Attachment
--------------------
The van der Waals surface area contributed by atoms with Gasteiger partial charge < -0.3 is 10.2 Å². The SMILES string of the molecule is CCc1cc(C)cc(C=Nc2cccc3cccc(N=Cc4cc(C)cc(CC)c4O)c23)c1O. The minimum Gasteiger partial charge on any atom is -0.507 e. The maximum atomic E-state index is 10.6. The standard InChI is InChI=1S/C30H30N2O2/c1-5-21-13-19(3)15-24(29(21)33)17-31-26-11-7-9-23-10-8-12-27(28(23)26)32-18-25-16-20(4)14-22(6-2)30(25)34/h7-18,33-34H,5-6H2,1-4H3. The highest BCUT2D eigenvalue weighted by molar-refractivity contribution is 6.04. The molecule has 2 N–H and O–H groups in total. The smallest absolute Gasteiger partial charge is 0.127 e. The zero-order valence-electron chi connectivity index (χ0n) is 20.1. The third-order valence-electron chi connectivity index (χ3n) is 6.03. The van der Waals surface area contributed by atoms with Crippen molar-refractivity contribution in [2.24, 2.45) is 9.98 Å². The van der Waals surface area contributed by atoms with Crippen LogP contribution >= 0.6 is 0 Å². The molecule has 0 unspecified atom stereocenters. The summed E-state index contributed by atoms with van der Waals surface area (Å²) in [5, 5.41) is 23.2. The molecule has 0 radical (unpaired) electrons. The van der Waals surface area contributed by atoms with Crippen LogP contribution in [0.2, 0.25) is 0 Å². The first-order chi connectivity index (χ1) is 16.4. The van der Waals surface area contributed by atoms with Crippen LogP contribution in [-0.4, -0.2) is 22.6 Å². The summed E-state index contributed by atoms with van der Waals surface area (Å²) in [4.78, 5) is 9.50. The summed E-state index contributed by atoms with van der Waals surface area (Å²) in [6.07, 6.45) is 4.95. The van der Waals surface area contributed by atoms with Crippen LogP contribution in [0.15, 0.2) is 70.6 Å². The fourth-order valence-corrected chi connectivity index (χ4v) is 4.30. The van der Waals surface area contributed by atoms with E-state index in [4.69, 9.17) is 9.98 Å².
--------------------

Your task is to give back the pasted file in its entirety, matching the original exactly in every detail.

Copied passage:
The van der Waals surface area contributed by atoms with Gasteiger partial charge < -0.3 is 10.2 Å². The SMILES string of the molecule is CCc1cc(C)cc(C=Nc2cccc3cccc(N=Cc4cc(C)cc(CC)c4O)c23)c1O. The minimum Gasteiger partial charge on any atom is -0.507 e. The maximum atomic E-state index is 10.6. The standard InChI is InChI=1S/C30H30N2O2/c1-5-21-13-19(3)15-24(29(21)33)17-31-26-11-7-9-23-10-8-12-27(28(23)26)32-18-25-16-20(4)14-22(6-2)30(25)34/h7-18,33-34H,5-6H2,1-4H3. The highest BCUT2D eigenvalue weighted by molar-refractivity contribution is 6.04. The molecule has 2 N–H and O–H groups in total. The smallest absolute Gasteiger partial charge is 0.127 e. The zero-order valence-electron chi connectivity index (χ0n) is 20.1. The third-order valence-electron chi connectivity index (χ3n) is 6.03. The van der Waals surface area contributed by atoms with Crippen molar-refractivity contribution in [2.24, 2.45) is 9.98 Å². The van der Waals surface area contributed by atoms with Crippen LogP contribution >= 0.6 is 0 Å². The molecule has 0 unspecified atom stereocenters. The summed E-state index contributed by atoms with van der Waals surface area (Å²) in [5, 5.41) is 23.2. The molecule has 0 radical (unpaired) electrons. The van der Waals surface area contributed by atoms with Crippen LogP contribution in [0.2, 0.25) is 0 Å². The first-order chi connectivity index (χ1) is 16.4. The van der Waals surface area contributed by atoms with Crippen LogP contribution in [-0.4, -0.2) is 22.6 Å². The summed E-state index contributed by atoms with van der Waals surface area (Å²) in [4.78, 5) is 9.50. The summed E-state index contributed by atoms with van der Waals surface area (Å²) in [6.07, 6.45) is 4.95. The van der Waals surface area contributed by atoms with Crippen LogP contribution in [0.15, 0.2) is 70.6 Å². The fourth-order valence-corrected chi connectivity index (χ4v) is 4.30. The van der Waals surface area contributed by atoms with E-state index in [4.69, 9.17) is 9.98 Å².